The information resources and services that you use now may not be freely available once you leave academia. Here are some information resources for practicing veterinarians that you may choose to access, plus strategies for getting access to additional resources.
- Veterinary Information Resources: the National Library of Medicine maintains this list of free veterinary resources, including databases, veterinary libraries, animal health organizations, and consumer health resources.
- Animal & Veterinary Drug Information: The FDA's Center for Veterinary Medicine provides drug and recall information for veterinarians and consumers, including:
- Agricola | PubAg (full-text journal articles)
- International Veterinary Information Service (IVIS) provides online books, proceedings, association news, course and research materials to registered users.
- Open Access and Ad-Supported Journals: Many useful journals are free to veterinarians, including:
- Trade magazines and newsletters (print, web, or e-mail versions)
- If there are particular journal articles or book chapters you know you will want to refer back to, you can save citations and attachments for these resources in online web based citation managers like RefWorks, Mendeley, or Zotero.
- Fee-Based Resources:
- Some databases like VetMed Resource (veterinary content from CAB Abstracts) offer individual subscriptions. If there are databases you like to use, check their website for individual pricing information.
- Veterinary Information Network (VIN) - Includes discussion groups, conference proceedings, some full text books and journals, lots of abstracts. Student subscriptions are generally subsidized by sponsors. There are discounted rates for new graduates in their first two years.
- VetFolio - continuous educational material and review articles from North American Veterinary Community (NAVC) and the American Animal Hospital Association (AAHA).
- Plumb's Veterinary Drugs
- Educational institutions in LMIC (Low and Middle Income Countries) may have access to free or low cost biomedical information resources through the World Health Organization's Hinari Access to Research for Health program.
Your professional organizations generally provide a subject-specific journal and current news as part of your membership. Related publications may be offered at discounted rates. Be sure to activate the online access for the subscriptions to which you are entitled.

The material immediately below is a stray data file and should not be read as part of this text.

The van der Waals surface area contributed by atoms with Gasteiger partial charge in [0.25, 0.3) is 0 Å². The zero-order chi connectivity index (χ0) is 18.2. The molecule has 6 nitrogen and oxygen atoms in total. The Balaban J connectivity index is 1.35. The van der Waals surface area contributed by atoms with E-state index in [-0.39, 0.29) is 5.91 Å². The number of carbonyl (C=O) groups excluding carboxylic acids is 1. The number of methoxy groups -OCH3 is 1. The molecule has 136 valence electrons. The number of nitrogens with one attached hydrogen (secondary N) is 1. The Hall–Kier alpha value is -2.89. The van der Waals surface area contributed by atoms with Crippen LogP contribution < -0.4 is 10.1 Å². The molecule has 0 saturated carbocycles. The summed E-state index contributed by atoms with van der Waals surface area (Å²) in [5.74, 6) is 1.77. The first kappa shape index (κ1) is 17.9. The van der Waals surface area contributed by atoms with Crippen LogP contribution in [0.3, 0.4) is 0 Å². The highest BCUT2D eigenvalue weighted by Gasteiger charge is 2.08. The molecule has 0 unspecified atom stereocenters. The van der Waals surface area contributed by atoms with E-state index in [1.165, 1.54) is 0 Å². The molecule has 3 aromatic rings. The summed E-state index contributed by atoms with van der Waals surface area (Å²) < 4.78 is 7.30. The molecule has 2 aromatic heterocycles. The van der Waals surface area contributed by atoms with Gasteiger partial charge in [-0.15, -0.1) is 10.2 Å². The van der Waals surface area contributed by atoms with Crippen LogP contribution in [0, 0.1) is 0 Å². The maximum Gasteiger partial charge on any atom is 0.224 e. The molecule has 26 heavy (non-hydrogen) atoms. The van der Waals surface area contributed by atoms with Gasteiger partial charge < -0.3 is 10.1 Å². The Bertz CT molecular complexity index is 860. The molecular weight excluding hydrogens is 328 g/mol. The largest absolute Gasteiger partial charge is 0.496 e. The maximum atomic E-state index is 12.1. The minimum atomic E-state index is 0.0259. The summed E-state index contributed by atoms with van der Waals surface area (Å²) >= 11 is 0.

Many professional organizations (AAEP, AABP, etc.) now offer their members interlibrary loan article requests and other services as part of their membership benefits. See organizations served by the Texas A&M Libraries.
Continuing education instructors often provide up-to-date materials on the course topic. If the course is based at an academic institution, you may also be able to spend time at the library before or after the course to look at additional materials. Bring a USB drive to download online articles, as many libraries have gone online-only for some veterinary journals.
- Look into Alumni or Friends of the Library relationships with the academic institutions you have attended. The NCSU Veterinary Medicine Library offers document delivery services to veterinarians and services for our alumni. NCSU also offers our alumni other Friends of the Library membership benefits.
- Public library subscriptions and services may include remote access to collections of full-text journals and newspaper articles, and interlibrary loan may be available at no charge or a minimal cost. If you are a North Carolina resident, you can contact your local library to find out about accessing NC Live, which includes full-text access to a number of veterinary journals and other online resources.
- Depending on your home state, state university or state agency libraries may also be open to those living or working within that state.
Stay Connected with Academia: Maintain an adjunct faculty role or offer to precept students. The students will have remote access to the university resources, and the academic institution may also be able to provide resources or services to you as a preceptor depending on their licensing arrangements.
Visit the VML's CVM Instruction Support page for other resource guides.
Contact Veterinary Medicine Library Staff for support with exploring any of the options and resources above or ask other questions.
Page updated 4/11/2018.